CanJet Grounds Flights, Rivals May Cash In

September 5, 2006

Bookmark and Share

CanJet Airlines, a four-year-old company that tried to muscle business from Canada's two big carriers, said on Tuesday it is grounding its scheduled service, blaming high fuel costs, rising landing fees and stiff competition.

The move by CanJet, a unit of privately held IMP Group, leaves a gap in domestic flight services, especially in Atlantic Canada, and represents the latest in a series of failed attempts at establishing major discount carriers.

In the past decade, names such as Greyhound Airlines, Canada 3000 and Jetsgo have come and gone. The latter two shut down suddenly, stranding travelers throughout Canada and abroad.

Halifax, Nova Scotia-based CanJet, which has been flying to 14 Canadian and US cities with a fleet of 10 Boeing 737-500 jets, said it will offer new travel arrangements or refunds for anyone booked on its flights after September 10.

"Unfortunately, our airline, over the years, has been faced with many uncontrollable challenges within the industry including high fuel costs, continual increases to airport fees as well as increases in competitive capacity on our primary routes," Chief Operating Officer Julie Gossen said in a letter to customers posted on CanJet's web site.

The carrier plans to concentrate efforts on its charter business, Gossen said.

The airline had grabbed around 5 percent of Canada's domestic market, well below the shares of dominant carrier Air Canada and No. 2 player WestJet Airlines, analyst Cameron Doerksen of Versant Partners said.

But CanJet has played a large role in the Atlantic provinces, with scheduled service to Halifax; Moncton, New Brunswick; and Deer Lake and St. John's, Newfoundland, Doerksen said.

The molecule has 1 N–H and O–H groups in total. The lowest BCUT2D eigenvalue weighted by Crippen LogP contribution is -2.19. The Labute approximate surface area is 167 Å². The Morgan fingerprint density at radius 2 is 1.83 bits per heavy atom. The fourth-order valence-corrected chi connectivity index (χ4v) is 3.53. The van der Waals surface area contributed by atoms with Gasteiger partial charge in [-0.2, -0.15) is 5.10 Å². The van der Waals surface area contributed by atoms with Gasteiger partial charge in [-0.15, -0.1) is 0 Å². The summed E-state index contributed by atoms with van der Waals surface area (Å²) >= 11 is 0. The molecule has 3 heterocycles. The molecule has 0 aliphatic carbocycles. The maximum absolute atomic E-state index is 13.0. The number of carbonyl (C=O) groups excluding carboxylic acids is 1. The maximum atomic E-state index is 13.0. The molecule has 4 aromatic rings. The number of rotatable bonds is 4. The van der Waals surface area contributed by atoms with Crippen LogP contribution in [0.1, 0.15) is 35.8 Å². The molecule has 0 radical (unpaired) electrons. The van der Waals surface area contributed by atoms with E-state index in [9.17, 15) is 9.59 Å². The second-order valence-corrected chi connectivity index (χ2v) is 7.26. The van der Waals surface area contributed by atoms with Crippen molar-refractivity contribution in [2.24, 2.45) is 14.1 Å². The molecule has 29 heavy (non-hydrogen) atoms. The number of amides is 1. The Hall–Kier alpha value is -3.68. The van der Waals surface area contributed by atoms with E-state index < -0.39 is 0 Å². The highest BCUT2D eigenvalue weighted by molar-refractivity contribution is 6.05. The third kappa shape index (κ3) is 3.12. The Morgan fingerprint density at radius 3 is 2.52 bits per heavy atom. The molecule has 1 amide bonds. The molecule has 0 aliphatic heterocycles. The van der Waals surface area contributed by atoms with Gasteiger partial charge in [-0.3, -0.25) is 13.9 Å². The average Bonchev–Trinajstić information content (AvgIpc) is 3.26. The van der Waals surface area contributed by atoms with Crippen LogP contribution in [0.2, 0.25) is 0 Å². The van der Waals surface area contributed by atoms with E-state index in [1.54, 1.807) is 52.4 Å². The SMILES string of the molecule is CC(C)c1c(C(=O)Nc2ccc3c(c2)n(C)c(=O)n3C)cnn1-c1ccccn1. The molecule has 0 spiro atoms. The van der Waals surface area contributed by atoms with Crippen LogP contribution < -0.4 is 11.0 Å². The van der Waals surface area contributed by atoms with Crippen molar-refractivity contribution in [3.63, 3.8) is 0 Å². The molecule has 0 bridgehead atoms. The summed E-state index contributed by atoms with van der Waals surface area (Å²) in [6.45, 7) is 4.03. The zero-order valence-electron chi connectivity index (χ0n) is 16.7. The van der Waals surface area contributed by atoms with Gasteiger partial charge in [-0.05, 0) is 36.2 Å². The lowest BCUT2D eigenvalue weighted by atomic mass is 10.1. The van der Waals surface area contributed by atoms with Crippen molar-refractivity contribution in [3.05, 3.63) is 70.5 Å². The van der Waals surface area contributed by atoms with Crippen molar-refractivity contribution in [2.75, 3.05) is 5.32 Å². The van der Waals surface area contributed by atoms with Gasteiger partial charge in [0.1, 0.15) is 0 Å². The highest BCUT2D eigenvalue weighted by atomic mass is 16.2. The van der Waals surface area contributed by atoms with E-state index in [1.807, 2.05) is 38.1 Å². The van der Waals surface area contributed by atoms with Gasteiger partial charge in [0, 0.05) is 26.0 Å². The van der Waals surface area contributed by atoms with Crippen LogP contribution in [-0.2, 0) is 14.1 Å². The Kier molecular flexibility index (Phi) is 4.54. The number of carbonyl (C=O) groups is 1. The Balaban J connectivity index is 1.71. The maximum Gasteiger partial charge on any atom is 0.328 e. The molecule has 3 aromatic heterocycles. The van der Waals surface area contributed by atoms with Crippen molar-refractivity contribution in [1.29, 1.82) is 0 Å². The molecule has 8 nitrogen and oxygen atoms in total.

"It's certainly positive for the other two players. If you take capacity out of the market, the other two carriers will be there to either fill the void, or at least have a little more pricing power with one less player in that market," he said.

WestJet may have a bigger opportunity to wrest market share in that region, because it currently has a relatively small position there, he said.

WestJet vice-president Sean Durfy said his airline will examine how lucrative any expansion of services might be.

"One of the issues we have is that we've already put together our schedule for the fall and most of our aircraft have been allocated," he said.

"Now what we have to do is really look at whether we can reallocate capacity if necessary, and necessary being: is there an economic reason for us to do it? If that's the case we certainly would look at it."

WestJet will be able to accommodate some CanJet passengers affected by cancellations, Durfy said.

Air Canada and Jazz are also gauging demand for travel and will adjust their capacity based on that study, spokeswoman Angela Mah said.

Canada's airlines, like their peers around the world, have struggled with high fuel costs in recent years.

The industry has also often been its own worst enemy as new firms entered the market and tried to lure passengers with cut-rate fares, which squeezed yields for all the players.